Just as I was writing on how to end the NYC Transit Strike, online news popped up that it is ending.  I hope it is true that the Transit Authority did not negotiate during the strike or make concessions in order to get this illegal action ended.  Such negotiations amount to making concessions in return for ending an illegal action.  This is not acceptable and leads to more illegal actions.

The penalties against the striking workers should be enforced and the fines levied on them should be collected.  Union leaders should still be prosecuted.

I’m not saying all this because I’m a grinch.  If New York and the Transit Authority don’t uphold the law against strikes by public workers, the City will face many more such actions.  It’s significant that, although the Transit Workers Union’s own parent union did not support the strike, the New York City teachers union did.  The City has tough negotiations ahead with teachers, fireman, police and other unionized city workers.  They all have a right to negotiate.  There is a mediation and arbitration procedure for impasse.  But members of all of these groups knew that they waived their right to strike when they took the jobs they did.

Reports that the Transit Authority backed down on most of its pension-related demands are troubling.  The next generation is going to have a huge struggle to make good on the pensions – public and private – which have already been promised. Private companies now have to disclose these liabilities – really loans from the future. The law is changing so that government will also have to make full disclosure of how mortgaged we are.  Politicians and public boards (and private companies) must stop making new unfunded promises so that the old ones can be kept.

Prior to the air traffic controllers strike, the federal government had routinely caved in to illegal strikes and threats of strikes by not only air traffic controllers but also postal workers, customs inspectors, and other unionized federal groups. 

Jailing union leaders doesn’t work.  It just makes them into martyrs.  Not a good plan even if satisfying and just.  Fining striking workers and their unions doesn’t work because amnesty always seems to be a part of the final settlement.

President Reagan gave the controllers a few days to return to work and fired those that didn’t.  These threats have stopped.  BTW, federal workers ARE well compensated nevertheless.

I don’t know the applicable New York labor law (or much other law, for that matter).  It may well be that a court decision would have been necessary to establish that workers who violate a condition of work which they have agreed to – no strikes – can be summarily fired.  In the extreme, it may have been that the City Council and/or the New York Legislature would have had to act.  If laws have to be changed for the next strike, they should be.

I don’t think many striking transit workers would have stayed away if a deadline had been set.  That means that not many would have been fired which is a good thing both for them and for us.  If I’m wrong, New York would have suffered through an extended retraining period in order to replace fired workers.  However, the nation got through a period of training new controllers and, with all due respect, it’s got to be easier to train transit workers.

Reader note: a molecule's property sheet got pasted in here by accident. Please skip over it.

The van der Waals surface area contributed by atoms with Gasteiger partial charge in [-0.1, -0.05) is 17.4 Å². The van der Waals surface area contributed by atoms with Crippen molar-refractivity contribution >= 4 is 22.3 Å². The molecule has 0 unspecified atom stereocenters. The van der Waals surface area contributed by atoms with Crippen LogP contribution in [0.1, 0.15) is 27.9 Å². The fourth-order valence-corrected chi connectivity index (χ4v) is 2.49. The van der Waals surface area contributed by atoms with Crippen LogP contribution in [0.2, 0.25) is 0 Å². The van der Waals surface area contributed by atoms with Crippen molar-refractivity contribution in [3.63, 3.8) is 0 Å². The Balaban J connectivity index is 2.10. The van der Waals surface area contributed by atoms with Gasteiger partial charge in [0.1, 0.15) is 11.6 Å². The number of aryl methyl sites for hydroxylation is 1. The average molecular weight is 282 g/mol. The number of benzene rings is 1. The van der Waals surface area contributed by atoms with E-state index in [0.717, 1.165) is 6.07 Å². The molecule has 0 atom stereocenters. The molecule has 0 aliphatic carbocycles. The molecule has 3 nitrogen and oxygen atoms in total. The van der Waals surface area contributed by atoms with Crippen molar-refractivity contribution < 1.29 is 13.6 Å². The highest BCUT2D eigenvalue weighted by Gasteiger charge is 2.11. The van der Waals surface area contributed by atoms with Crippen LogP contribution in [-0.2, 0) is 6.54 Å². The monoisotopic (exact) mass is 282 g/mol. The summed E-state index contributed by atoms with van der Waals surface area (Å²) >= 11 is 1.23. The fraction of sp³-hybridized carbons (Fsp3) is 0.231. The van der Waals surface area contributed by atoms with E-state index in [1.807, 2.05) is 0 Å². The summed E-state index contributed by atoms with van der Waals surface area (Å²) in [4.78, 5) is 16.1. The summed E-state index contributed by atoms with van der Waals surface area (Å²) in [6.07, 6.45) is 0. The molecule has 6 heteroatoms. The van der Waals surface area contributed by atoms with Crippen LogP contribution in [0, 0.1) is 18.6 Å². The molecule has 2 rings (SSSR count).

Despite this rant, I hope you and everyone else has a very happy holiday.

Evolution’s Not Religion and Vice Versa

You can’t disprove Intelligent Design.  Don’t feel bad about that; no one else can either.  That’s why the “Theory of Intelligent Design” is not science.  Doesn’t mean it’s not “true”, just means it isn’t science.  You also can’t prove that the whole universe wasn’t created the minute you started to read this sentence completely populated with your memories and evidence of a much longer history.

Darwin’s Theory of Evolution, on the other hand, can be disproved.  That’s because it IS a scientific theory.  All we need is evidence of a complex species arising spontaneously or even from significantly different antecedents and our current version of the theory is history.  Such evidence hasn’t shown up so the theory, in broad terms, still stands.  Doesn’t mean it’s true, just means it is a scientific theory and that it has yet to be disproved.

The problem with the current debate is that Intelligent Design advocates claim that Intelligent Design is science AND that scientists and others are acting as if Darwin’s Theory of Evolution is a religion. The latter is as much a mistake and as much a hindrance to good education as the former.

Science teaching in most American primary and secondary schools is already pretty terrible. To generalize grossly, most high schools science consists of a few facts, some half-baked environmental theories, and as little math and logic as possible.  The consequence are possibly tragic since the young citizens who aren’t being educated in the scientific method or logical thinking are going to be required to make democratic decisions on things like nuclear power, cloning, and genetic engineering.